Mental health advocate Robbie Gooserooter Shefford is doing his bit to support truckies’ mental health, thanks to his latest initiative across the ditch.
Having struggled with mental health in the past, Shefford volunteers his time to raise awareness for mental health – spreading the message that it’s okay not to be okay.
A former firefighter, over a decade ago, Shefford had been struggling with his mental health and sought help. “I had mental health trouble and ended up in the looney bin for a couple of nights. I’m not proud of it but I’m not ashamed of it neither. My employer was aware of it and it didn’t become a problem until about six years later,” he explained.
“They sent me a letter saying I was being dismissed but I challenged it and I won – then I left. I had planned on leaving anyway but I wanted to do it on my terms, not theirs.”
For years, Shefford (left) has dedicated his time to support mental health, doing motivational talks for farmers, Lions Clubs and various companies’ headquarters and at events. But he was looking for a way to target long-haul truck drivers too, who are often on the road at all hours of the day and night.
If the truckies couldn’t come to him, he decided he would go out to them, purchasing a caravan which he could bring to rest stops, offering tea, coffee and biscuits, as well as a chat and friendly ear.
Though he initially planned to purchase a 40ft refrigerated trailer and convert it, the cost and time it would have taken, meant that idea was quashed.
Instead he has his trusty caravan, easily recognised by the large lettering that reads: “It’s ok not to be ok” and “It will be okay in the end, if it’s not ok, it’s not the end.”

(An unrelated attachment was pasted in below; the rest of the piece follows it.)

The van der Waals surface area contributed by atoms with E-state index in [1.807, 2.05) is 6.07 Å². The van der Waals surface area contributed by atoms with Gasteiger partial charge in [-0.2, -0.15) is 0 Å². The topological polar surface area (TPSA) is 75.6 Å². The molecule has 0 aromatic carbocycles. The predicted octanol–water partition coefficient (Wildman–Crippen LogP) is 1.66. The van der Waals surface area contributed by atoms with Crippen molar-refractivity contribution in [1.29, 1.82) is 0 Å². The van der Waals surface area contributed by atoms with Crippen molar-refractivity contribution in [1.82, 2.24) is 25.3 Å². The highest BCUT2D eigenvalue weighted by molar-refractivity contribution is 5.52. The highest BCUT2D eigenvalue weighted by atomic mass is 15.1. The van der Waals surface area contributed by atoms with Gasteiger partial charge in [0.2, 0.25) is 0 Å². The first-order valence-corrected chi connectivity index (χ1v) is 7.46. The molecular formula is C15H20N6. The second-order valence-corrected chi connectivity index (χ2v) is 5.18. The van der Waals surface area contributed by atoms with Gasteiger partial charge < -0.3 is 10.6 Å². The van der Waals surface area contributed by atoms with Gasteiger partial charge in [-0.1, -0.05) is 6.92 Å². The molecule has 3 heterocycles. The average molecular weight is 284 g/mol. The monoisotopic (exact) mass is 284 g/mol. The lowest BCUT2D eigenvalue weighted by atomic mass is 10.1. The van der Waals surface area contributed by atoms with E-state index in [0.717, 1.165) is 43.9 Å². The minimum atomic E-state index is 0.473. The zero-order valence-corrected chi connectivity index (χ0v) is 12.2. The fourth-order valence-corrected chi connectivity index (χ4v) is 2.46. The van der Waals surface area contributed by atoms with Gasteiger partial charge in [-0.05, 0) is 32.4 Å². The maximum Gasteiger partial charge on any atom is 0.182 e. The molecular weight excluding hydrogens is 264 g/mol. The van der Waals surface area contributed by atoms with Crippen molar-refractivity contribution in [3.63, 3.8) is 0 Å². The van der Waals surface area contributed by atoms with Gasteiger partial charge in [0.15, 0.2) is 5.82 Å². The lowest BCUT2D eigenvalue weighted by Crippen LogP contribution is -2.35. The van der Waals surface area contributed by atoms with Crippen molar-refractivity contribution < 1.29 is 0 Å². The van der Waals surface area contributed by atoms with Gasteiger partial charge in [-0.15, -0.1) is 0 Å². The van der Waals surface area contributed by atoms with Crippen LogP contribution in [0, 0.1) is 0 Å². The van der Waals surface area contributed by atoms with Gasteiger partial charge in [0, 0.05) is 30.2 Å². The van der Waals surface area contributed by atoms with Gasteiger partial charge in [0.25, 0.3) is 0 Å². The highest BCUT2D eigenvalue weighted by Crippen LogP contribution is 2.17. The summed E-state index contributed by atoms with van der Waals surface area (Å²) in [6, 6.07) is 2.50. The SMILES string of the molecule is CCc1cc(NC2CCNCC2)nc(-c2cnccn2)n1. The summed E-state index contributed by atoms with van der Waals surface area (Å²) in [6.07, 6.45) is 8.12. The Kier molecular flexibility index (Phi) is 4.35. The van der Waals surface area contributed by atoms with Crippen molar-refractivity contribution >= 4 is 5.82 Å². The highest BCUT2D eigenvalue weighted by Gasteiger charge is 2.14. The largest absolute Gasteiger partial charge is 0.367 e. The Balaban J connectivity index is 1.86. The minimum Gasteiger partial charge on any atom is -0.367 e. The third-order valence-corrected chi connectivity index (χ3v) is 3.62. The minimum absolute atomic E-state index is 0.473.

“I want to take the message out to the people, bringing it from the bottom of a conversation pile where it’s barely talked about, to a dinner table conversation. This is all about getting out and talking to the truckies,” explained Shefford.
The caravan is teamed up with a Suzuki SUV that reads “Truck This & Truck That”. Though at times (especially when Shefford is event-bound) you might see it hooked up to his Nissan CK20, with a race tractor also in tow, which he built two years ago.
Shefford first started heading out to rest stops about a month ago and it’s been an immediate hit. “The week I started, I had about 75 people stop in, truckies, farmers, engineers, the police and random travellers. I park up and the truck drivers and farmers stop in. A lot of the truckies who can’t stop, give us a toot and a wave on their way past and then call in a couple of days later when they have the time to stop,” he said.
“The idea is to get out to the truckies during their breaks. And for those who are experiencing mental health problems, there’s that look of relief when they realise they aren’t the only ones going through it. Just being able to tell my story was enough for many drivers going through it to open up.”